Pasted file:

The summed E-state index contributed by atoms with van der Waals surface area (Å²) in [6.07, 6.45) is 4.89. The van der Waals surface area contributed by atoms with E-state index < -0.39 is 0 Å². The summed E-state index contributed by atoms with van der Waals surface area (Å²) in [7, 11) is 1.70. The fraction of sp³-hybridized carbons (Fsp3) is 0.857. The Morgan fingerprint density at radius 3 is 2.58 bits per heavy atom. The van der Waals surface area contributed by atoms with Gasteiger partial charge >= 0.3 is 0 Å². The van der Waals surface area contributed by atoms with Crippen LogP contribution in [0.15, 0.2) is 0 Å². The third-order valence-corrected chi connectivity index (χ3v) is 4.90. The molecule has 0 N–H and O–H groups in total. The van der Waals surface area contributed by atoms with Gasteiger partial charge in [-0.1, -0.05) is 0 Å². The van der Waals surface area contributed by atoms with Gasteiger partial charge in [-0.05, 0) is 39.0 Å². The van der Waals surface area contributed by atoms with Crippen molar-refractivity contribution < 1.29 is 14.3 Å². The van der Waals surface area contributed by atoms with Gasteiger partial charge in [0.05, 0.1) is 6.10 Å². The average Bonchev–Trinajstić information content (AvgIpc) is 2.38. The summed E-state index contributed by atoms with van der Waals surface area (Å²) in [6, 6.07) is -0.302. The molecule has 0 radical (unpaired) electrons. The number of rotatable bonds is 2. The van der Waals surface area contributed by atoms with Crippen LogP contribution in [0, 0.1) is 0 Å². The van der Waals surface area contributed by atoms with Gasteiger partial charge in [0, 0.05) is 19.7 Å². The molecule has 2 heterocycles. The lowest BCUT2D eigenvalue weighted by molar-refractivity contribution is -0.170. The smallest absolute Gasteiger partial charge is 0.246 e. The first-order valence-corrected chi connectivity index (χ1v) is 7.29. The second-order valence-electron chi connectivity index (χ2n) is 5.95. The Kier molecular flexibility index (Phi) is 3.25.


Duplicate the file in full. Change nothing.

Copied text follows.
The summed E-state index contributed by atoms with van der Waals surface area (Å²) in [6.07, 6.45) is 4.89. The van der Waals surface area contributed by atoms with E-state index < -0.39 is 0 Å². The summed E-state index contributed by atoms with van der Waals surface area (Å²) in [7, 11) is 1.70. The fraction of sp³-hybridized carbons (Fsp3) is 0.857. The Morgan fingerprint density at radius 3 is 2.58 bits per heavy atom. The van der Waals surface area contributed by atoms with Gasteiger partial charge >= 0.3 is 0 Å². The van der Waals surface area contributed by atoms with Crippen LogP contribution in [0.15, 0.2) is 0 Å². The third-order valence-corrected chi connectivity index (χ3v) is 4.90. The molecule has 0 N–H and O–H groups in total. The van der Waals surface area contributed by atoms with Gasteiger partial charge in [-0.1, -0.05) is 0 Å². The van der Waals surface area contributed by atoms with Gasteiger partial charge in [-0.05, 0) is 39.0 Å². The van der Waals surface area contributed by atoms with Crippen molar-refractivity contribution < 1.29 is 14.3 Å². The van der Waals surface area contributed by atoms with Gasteiger partial charge in [0.05, 0.1) is 6.10 Å². The average Bonchev–Trinajstić information content (AvgIpc) is 2.38. The summed E-state index contributed by atoms with van der Waals surface area (Å²) in [6, 6.07) is -0.302. The molecule has 0 radical (unpaired) electrons. The number of rotatable bonds is 2. The van der Waals surface area contributed by atoms with Crippen LogP contribution in [0, 0.1) is 0 Å². The van der Waals surface area contributed by atoms with Gasteiger partial charge in [0, 0.05) is 19.7 Å². The molecule has 2 heterocycles. The lowest BCUT2D eigenvalue weighted by molar-refractivity contribution is -0.170. The smallest absolute Gasteiger partial charge is 0.246 e. The first-order valence-corrected chi connectivity index (χ1v) is 7.29. The second-order valence-electron chi connectivity index (χ2n) is 5.95. The Kier molecular flexibility index (Phi) is 3.25.